Marketing and sales are very data driven—or at least we pretend to be.
Everyday, some research report provides interesting tidbits of data that show what customers respond to, giving us the secrets of success. We learn:
- Customers respond best if you only ask 4 questions in discovery calls….
- If you use these words…….. customers respond better than if you use these words……… And never, never, use these words…..
- Call prospects on Tuesday mornings in these hours, or Thursday afternoon in these hours….. and you are guaranteed to reach customer…
- You have to touch prospects 12 to 14 times, though 1.7 channels to get them to respond.
- Top performers lead with insight…….
- Sales people using this tool….. outperform sales people who are not using this tool by 47%….
- 98.7% of the highest performing sales people brush their teeth everyday and pee at least once a day. (These are conclusions we’ve come to in an ongoing multiyear study of top performers.)
It seems the trick is, if you just do any of those things, you are guaranteed to be a top performer, and if you do several, it’s a slam dunk, you might as well make your reservations to the Golden Circle!
We are left to believe, all we have to do is ask no more than 4 questions, and we are in. Hmmm, let me think about this:
Question 1: Hi, my name is Dave, what’s yours?
Question 2: So how’s your day going so far?
Question 3: What did you think of last night’s game?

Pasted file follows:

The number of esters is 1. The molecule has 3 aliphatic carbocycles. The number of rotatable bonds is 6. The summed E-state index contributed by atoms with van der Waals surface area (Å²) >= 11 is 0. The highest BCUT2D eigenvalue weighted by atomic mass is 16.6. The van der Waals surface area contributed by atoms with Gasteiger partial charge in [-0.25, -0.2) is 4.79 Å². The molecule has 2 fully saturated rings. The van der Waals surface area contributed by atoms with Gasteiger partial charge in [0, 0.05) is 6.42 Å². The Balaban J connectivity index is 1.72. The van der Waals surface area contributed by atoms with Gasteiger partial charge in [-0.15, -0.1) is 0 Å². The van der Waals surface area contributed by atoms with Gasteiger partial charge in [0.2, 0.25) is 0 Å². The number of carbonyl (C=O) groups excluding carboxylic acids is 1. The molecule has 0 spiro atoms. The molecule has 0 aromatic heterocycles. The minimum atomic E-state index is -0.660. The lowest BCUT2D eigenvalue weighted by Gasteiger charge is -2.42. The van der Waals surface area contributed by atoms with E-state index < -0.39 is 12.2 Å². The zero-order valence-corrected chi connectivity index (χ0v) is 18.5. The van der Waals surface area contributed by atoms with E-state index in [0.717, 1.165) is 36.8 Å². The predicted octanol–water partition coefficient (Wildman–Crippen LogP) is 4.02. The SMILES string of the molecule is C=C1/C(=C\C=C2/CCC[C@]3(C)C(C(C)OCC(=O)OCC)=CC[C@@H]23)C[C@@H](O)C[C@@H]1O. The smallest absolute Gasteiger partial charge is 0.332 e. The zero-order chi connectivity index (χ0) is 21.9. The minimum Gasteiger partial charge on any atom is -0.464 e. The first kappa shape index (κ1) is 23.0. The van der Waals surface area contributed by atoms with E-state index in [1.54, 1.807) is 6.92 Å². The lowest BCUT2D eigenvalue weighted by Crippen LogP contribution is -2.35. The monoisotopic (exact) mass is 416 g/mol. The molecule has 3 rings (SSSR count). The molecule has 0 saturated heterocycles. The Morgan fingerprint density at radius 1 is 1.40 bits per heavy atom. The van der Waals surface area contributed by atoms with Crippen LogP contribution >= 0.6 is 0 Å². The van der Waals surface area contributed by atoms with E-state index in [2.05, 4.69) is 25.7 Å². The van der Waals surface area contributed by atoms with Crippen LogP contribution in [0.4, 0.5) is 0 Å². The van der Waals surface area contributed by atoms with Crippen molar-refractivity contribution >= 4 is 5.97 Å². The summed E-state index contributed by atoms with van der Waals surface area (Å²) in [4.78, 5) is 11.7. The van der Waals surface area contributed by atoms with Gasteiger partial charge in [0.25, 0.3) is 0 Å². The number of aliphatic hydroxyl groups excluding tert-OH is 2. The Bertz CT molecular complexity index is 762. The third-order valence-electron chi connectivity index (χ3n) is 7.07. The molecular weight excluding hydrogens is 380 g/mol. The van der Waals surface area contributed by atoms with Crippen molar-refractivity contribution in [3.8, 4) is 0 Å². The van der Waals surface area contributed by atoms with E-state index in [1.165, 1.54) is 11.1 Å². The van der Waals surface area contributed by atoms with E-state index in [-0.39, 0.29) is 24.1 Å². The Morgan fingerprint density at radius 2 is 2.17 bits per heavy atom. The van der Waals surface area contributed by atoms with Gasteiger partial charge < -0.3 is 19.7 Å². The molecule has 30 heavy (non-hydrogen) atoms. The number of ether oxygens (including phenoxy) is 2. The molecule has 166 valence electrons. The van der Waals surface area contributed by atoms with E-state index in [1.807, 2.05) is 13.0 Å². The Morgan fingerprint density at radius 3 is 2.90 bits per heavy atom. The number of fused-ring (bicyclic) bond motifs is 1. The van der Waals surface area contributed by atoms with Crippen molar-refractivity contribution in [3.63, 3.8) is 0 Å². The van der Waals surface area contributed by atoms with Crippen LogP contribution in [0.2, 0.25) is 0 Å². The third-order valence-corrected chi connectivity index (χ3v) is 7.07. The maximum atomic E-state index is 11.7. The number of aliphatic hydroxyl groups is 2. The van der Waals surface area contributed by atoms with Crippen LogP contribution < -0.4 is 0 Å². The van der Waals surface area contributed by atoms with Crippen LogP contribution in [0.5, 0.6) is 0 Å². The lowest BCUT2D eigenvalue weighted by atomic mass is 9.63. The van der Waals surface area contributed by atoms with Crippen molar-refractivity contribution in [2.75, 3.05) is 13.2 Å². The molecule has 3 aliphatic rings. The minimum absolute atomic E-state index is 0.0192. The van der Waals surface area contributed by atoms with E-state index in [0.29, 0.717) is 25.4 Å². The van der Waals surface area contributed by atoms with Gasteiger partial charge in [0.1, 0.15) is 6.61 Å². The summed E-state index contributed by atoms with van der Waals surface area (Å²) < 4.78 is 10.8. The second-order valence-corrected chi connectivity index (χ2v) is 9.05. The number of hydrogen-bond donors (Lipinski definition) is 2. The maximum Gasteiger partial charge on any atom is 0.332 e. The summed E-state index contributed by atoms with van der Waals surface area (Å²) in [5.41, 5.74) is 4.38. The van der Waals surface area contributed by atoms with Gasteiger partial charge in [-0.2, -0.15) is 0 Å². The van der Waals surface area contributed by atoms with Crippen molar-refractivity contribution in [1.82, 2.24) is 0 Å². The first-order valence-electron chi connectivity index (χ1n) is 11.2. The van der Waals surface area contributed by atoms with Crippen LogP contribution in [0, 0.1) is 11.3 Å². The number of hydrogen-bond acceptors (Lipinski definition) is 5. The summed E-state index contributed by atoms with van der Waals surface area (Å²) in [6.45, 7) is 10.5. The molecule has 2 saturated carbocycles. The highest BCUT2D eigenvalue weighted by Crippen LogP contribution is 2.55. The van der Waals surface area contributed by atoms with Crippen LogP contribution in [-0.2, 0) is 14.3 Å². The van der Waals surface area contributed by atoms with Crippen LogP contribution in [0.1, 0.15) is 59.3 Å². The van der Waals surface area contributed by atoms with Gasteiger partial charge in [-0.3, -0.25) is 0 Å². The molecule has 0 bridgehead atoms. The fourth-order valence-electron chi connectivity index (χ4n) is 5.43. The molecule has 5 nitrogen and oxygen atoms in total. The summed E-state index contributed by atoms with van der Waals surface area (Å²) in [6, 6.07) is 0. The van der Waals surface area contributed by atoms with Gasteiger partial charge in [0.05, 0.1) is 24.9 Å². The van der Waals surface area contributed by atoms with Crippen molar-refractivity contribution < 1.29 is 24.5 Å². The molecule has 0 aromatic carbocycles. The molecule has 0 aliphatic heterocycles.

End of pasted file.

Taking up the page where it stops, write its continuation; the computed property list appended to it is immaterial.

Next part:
Question 4: Now that I’m at my final question for your optimal response, when can we schedule that demo?
You may think I’m exaggerating—I am, but not by much.
What the data doesn’t show is meaning or context. We have to drill down into the data to understand what’s creating these results, and why. We have to probe to understand the context much better. The data doesn’t give us the answer, but points us to where we can find the answers. But this is hard work.
However, in our quest for the silver bullet, or wishful thinking about sales success, too few of us–sales pundits, self-proclaimed experts, sales leaders, lazy sales people never do this. Instead, they focus on asking 4 questions–never considering 1 might be better or 10 might have an huge impact. They call on Tuesday mornings or Thursday afternoons, but have nothing relevant to talk about, they lead with insights, but can’t support a conversation about those insights.
It’s ironic, the critical thinking we need to do to understand the data, what it means, why, how we effectively leverage it to improve our own performance, is exactly the type of critical thinking we need to engage our customers effectively.
Is it any wonder why we have a problem engaging our customers, helping them achieve their goals, creating value with them, as we help them through their buying journeys? If we don’t engage in the same critical thinking about our own jobs, our own performance, what it means to be effective, we will never have the ability to do this with customers.
It’s tough work, top performers recognize this, they realize it’s less about the number of questions, the time of day, the use of certain words, the latest greatest technique. They know it’s hard work for them, and for the customers, they are prepared to do that work, they are prepared to engage deeply in ways that are meaningful and impactful to customers.
I wonder if there’s a statistic about that? It’s easier to perform to the statistic than doing the work…….